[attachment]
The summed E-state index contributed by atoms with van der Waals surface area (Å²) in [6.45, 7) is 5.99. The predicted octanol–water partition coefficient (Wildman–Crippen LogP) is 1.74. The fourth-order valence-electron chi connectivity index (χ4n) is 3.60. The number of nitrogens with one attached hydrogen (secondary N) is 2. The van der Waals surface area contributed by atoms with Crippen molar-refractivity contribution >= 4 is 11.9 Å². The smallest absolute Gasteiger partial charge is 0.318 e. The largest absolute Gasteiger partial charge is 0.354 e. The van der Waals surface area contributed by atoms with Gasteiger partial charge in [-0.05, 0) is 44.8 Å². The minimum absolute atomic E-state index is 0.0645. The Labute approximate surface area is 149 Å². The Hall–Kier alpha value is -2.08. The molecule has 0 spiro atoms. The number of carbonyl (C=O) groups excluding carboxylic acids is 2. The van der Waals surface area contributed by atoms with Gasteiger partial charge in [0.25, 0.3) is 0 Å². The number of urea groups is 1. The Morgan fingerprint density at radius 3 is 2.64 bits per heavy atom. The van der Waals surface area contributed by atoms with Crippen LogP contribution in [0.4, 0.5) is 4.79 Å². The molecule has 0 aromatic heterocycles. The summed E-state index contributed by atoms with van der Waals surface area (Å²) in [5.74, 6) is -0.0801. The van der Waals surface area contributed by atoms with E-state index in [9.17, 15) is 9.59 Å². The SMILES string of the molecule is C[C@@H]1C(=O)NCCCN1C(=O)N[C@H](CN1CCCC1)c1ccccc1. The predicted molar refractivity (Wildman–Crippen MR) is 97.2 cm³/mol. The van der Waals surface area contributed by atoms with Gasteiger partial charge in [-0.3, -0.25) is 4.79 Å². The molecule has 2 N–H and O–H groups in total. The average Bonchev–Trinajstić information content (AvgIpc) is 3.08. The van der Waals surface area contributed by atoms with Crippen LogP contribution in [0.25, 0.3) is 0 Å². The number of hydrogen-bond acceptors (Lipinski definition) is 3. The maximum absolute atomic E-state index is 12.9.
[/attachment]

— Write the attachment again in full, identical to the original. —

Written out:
The summed E-state index contributed by atoms with van der Waals surface area (Å²) in [6.45, 7) is 5.99. The predicted octanol–water partition coefficient (Wildman–Crippen LogP) is 1.74. The fourth-order valence-electron chi connectivity index (χ4n) is 3.60. The number of nitrogens with one attached hydrogen (secondary N) is 2. The van der Waals surface area contributed by atoms with Crippen molar-refractivity contribution >= 4 is 11.9 Å². The smallest absolute Gasteiger partial charge is 0.318 e. The largest absolute Gasteiger partial charge is 0.354 e. The van der Waals surface area contributed by atoms with Gasteiger partial charge in [-0.05, 0) is 44.8 Å². The minimum absolute atomic E-state index is 0.0645. The Labute approximate surface area is 149 Å². The Hall–Kier alpha value is -2.08. The molecule has 0 spiro atoms. The number of carbonyl (C=O) groups excluding carboxylic acids is 2. The van der Waals surface area contributed by atoms with Gasteiger partial charge in [0.25, 0.3) is 0 Å². The number of urea groups is 1. The Morgan fingerprint density at radius 3 is 2.64 bits per heavy atom. The van der Waals surface area contributed by atoms with Crippen LogP contribution in [0.4, 0.5) is 4.79 Å². The molecule has 0 aromatic heterocycles. The summed E-state index contributed by atoms with van der Waals surface area (Å²) in [5.74, 6) is -0.0801. The van der Waals surface area contributed by atoms with E-state index in [9.17, 15) is 9.59 Å². The SMILES string of the molecule is C[C@@H]1C(=O)NCCCN1C(=O)N[C@H](CN1CCCC1)c1ccccc1. The predicted molar refractivity (Wildman–Crippen MR) is 97.2 cm³/mol. The van der Waals surface area contributed by atoms with Gasteiger partial charge in [-0.3, -0.25) is 4.79 Å². The molecule has 2 N–H and O–H groups in total. The average Bonchev–Trinajstić information content (AvgIpc) is 3.08. The van der Waals surface area contributed by atoms with Crippen LogP contribution in [0.25, 0.3) is 0 Å². The number of hydrogen-bond acceptors (Lipinski definition) is 3. The maximum absolute atomic E-state index is 12.9.